But this is no longer true, though it is not the fault of the police. It is the fault of the Government for promoting laws that criminalise opinions judged unfashionable or objectionable, and of Parliament for passing them.

How come I rarely see mothers breastfeeding?

Monday, December 26, 2005

In case you were wondering why abortion is "safer" than childbirth

Apparently the Feds don't accept any deaths as being caused by abortion in their computer system. Classy way to get the result you want.

Moral of the story, never trust a computer. You can almost never know exactly what code is executing, unless you can single-step execution.


Burke said it would be a mortal sin for anyone to participate in a Mass celebrated by a priest who was excommunicated — the Catholic Church's most severe penalty. Burke, who couldn't stop the Mass, said it would be "valid" but "illicit."

Despite the warning, Catholics and non-Catholics from as far as Oregon and Washington, D.C., filled the church. An overflow crowd viewed the Mass by closed circuit TV in an adjoining parish center.

"I'm not worried about mortal sin," said worshipper Matt Morrison, 50. "I'll take a stand for what I believe is right."

Who cares about the law. This is about my parish! Or something.

Indictments via text message

Yet another reason to get rid of your cell phone.

Happy second night of Chanukah

I know, I know, I missed the first night. Christmas was a little crazy, sorry.

Early Image of Jesus Found

A small cross appears over the depicted individual's right shoulder, and a halo is over his head. The "Christ" symbol on the back of the seal consists of a cross with arms of equal length. The vertical portion of the cross forms a "P" sign, which signifies the monogram for Chi Ro in Greek, meaning "Christ."

Sunday, December 25, 2005

Merry Christmas to all

And to all a good "Urbi et Orbi".

Saturday, December 24, 2005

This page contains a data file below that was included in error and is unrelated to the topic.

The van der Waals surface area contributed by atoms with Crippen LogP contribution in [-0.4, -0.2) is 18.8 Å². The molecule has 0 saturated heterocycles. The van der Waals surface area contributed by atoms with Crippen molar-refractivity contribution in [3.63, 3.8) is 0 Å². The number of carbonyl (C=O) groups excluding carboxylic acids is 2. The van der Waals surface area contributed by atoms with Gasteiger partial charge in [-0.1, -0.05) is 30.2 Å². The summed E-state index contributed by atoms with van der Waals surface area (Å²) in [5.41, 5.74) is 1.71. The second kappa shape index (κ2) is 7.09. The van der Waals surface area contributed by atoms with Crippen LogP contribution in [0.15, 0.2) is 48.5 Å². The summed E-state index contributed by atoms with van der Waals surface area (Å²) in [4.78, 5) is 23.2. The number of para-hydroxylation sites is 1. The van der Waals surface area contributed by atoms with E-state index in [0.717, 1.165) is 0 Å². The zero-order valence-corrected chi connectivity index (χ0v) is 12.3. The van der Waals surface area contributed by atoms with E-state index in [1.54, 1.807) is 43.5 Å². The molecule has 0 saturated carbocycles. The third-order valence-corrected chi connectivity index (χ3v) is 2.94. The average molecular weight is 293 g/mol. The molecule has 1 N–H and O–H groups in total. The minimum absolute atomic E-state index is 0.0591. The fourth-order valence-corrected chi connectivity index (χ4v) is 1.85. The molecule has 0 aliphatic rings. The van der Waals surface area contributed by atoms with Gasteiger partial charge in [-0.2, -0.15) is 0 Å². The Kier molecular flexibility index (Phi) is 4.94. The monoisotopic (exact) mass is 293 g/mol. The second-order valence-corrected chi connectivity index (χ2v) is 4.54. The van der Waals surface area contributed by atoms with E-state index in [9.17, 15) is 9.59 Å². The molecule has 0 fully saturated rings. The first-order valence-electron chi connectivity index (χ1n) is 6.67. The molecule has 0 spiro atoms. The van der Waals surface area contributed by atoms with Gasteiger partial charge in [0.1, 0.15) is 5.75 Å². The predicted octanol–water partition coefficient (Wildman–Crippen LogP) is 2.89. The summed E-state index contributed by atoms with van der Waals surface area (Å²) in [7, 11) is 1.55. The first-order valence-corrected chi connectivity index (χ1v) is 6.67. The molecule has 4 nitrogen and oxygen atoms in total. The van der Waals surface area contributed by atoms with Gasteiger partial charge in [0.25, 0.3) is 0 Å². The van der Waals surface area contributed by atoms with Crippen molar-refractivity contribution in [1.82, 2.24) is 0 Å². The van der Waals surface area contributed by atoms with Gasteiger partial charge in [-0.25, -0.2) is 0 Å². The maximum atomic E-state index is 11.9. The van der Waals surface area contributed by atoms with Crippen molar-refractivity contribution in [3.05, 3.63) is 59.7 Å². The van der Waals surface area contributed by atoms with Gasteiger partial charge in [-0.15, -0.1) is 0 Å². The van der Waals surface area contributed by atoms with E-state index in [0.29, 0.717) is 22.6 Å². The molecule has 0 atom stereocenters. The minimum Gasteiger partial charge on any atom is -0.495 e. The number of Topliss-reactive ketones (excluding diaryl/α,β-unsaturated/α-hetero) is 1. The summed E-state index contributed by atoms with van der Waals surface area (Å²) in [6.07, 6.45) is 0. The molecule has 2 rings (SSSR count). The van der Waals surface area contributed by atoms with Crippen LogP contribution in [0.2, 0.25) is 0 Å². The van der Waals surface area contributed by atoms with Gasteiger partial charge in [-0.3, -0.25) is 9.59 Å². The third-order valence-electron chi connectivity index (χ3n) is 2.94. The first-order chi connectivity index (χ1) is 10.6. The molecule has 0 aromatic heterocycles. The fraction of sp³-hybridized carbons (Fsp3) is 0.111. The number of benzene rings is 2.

A final song

Veni, veni Emmanuel,
Captivum solve Israel,
Qui gemit in exilio
Privatus Dei Filio.
Gaude, gaude! Emmanuel
nascetur pro te, Israel.

Veni, o Jesse Virgula;
Ex hostis tuos ungula,
De specu tuos tartari
Deduc et antro barathri.
Gaude, gaude! Emmanuel
nascetur pro te, Israel.

Veni, veni, o Oriens
Solare nos adveniens;
Noctis depele nebulas
Dirasque noctis tenebras.
Gaude, gaude! Emmanuel
nascetur pro te, Israel.

Veni clavis Davidica;
Regna reclude caelica;
Fac iter tutum superum,
Et claude vias inferum.
Gaude, gaude! Emmanuel
nascetur pro te, Israel.

Veni, veni Adonai,
Qui populo in Sinai
Legem dedisti vertice,
In majestate gloriae.
Gaude, gaude! Emmanuel
nascetur pro te, Israel.

Mightnight Mass on TV

Vatican, Dec. 23 ( - The midnight Mass of Christmas, celebrated by Pope Benedict XVI (bio - news) in St. Peter's Basilica, will be broadcast over 124 television networks reaching 74 different countries.

The Pontifical Council for Social Communications has revealed that 46 countries will enjoy full live broadcast of the midnight Mass, 3 will have delayed coverage, and 36 will see parts of the ceremony.

Last year, the midnight Mass at which Pope John Paul II (bio - news) presided was covered by 116 television networks, reaching 73 nations.

Pope Benedict's Urbi et Orbi message, delivered at midday from the balcony of the Vatican basilica, will be broadcast over 111 television chains, to 68 countries. That is a slight decrease from last Christmas day, when the message by Pope John Paul II was carried by 116 networks to 73 countries.

As one of my Jewish co-workers put it

'Tis Erev Christmas.

Christmas in the Holyland

The following was forwarded to me by Eitan Halevy.

Do They Know It's Christmas?

by Jeanine Hirschhorn

As another Christmas season approaches, the eyes of Christians worldwide
turn to the birthplace of Jesus. What they may not see is that for
Christians living in the Holyland, there is little to celebrate. Daily life
is precarious; the future rather bleak.

Ahmad El Achwal was returning to his home in Askar Refugee Camp near the
West Bank city of Nablus, after hard day's work as a cook at a Jerusalem
fast-food stand. As he approached the entrance to his home, four masked
gunmen approached and opened fire, killing him. On the streets of the West
Bank and Gaza, where the rule of law is that there are no rules and no law,
this type of rough justice is regularly meted out by Palestinian Authority
(PA) 'security' forces and other militias. It is a common method of social